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World Bank bending the carbon credit rules in Czech Republic PDF Print E-mail
| Thursday, 15 September 2005

release from CEE Bankwatch

Prague, Czech Republic -- Only three out of the sixteen World Bank carbon projects in the Czech Republic are eligible for carbon credit sales, finds a new analysis produced by CEE Bankwatch Network and the Centre for Transport and Energy, a Prague based environmental group. [1] In spite of this the World Bank Prototype Carbon Fund is moving forward and wants to obtain carbon credits of around USD 1.5 million for electricity generation from small hydropower plants in the Czech Republic. [2]

Confirming widely held doubts about the World Bank as a major player in carbon trading, "An Analysis of Additionality" uncovers serious flaws in the economic assessments of 13 of the Czech hydropower plants, in violation of international, national and even the World Bank's own criteria. [3]

Petr Hlobil, Campaigns coordinator of CEE Bankwatch Network, commented: "The roots of this reside in a major conflict of interest within the World Bank. While theoretically the World Bank should support client countries, in the case of the Prototype Carbon Fund the main interest of the World Bank is to protect the interests of investors. And the main focus for investors is to obtain credits as cheaply as possible."

Klara Sutlovicova, of the Centre for Transport and Energy, added: "Our analysis of this World Bank project unfortunately also shows that the Czech authorities are unable to either negotiate a fair price or monitor the application of their own rules and procedures for the Joint Implementation projects."

For more information, contact:

Petr Hlobil CEE Bankwatch Network Tel:+420 603 154 349 Email: This e-mail address is being protected from spam bots, you need JavaScript enabled to view it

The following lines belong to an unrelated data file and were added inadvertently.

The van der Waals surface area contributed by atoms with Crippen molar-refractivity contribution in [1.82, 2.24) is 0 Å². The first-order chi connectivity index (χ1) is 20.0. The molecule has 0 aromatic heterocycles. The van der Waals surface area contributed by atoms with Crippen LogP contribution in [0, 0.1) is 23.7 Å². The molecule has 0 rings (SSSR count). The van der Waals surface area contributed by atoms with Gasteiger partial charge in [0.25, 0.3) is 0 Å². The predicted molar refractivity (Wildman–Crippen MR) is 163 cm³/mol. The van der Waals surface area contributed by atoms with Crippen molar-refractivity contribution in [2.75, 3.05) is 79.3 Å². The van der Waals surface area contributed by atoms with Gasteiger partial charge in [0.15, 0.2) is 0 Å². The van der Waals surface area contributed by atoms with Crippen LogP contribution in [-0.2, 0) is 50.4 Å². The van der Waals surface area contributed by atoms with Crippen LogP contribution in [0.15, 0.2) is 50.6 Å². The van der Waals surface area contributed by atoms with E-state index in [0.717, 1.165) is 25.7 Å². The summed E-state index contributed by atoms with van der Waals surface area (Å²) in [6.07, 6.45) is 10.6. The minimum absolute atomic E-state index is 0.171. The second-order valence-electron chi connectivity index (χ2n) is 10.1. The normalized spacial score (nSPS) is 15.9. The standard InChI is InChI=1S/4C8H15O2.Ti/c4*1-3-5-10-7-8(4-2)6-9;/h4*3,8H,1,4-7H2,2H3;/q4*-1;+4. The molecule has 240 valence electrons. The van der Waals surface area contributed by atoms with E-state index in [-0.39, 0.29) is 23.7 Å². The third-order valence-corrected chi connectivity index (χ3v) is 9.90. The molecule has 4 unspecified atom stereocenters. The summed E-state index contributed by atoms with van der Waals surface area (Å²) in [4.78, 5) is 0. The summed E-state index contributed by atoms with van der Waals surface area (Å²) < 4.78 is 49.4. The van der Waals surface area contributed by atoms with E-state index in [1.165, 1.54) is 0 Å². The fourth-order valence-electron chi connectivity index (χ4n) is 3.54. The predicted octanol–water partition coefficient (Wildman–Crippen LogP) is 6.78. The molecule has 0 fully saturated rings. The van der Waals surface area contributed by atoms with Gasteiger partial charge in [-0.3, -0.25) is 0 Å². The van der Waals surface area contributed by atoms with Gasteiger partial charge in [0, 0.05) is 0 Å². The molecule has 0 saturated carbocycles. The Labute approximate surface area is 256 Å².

Notes for editors:

1. The report "An analysis of additionality" is available now.

2. Carbon credits are used by countries that have ratified the Kyoto Protocol to help meet their commitments to reduce greenhouse gas emissions. A framework cooperation agreement on the implementation of projects to reduce emissions between the Czech Republic and the World Bank was signed in 2003. The respective Czech authorities committed to transfer to the World Bank 500 000 t of CO2  within the period running from April 1,2002 to December 31, 2012. The 16 small hydropower plants project represents part of the World Bank's portfolio in the Czech Republic.

3.The Kyoto Protocol, Czech national legislation as well as the World Bank's own criteria allow the issuing of credits only for such projects that would not be economically feasible without the emission credit purchase. Most of the hydropower plants in the portfolio were prepared and even implemented without schemes of additional revenues from carbon credit sales and the economics of the projects were evaluated using standard procedures. It is  inconceivable that the investment return of  such projects would be "ages away" as is suggested by the methodology  applied by the World Bank.

 

 
 
 
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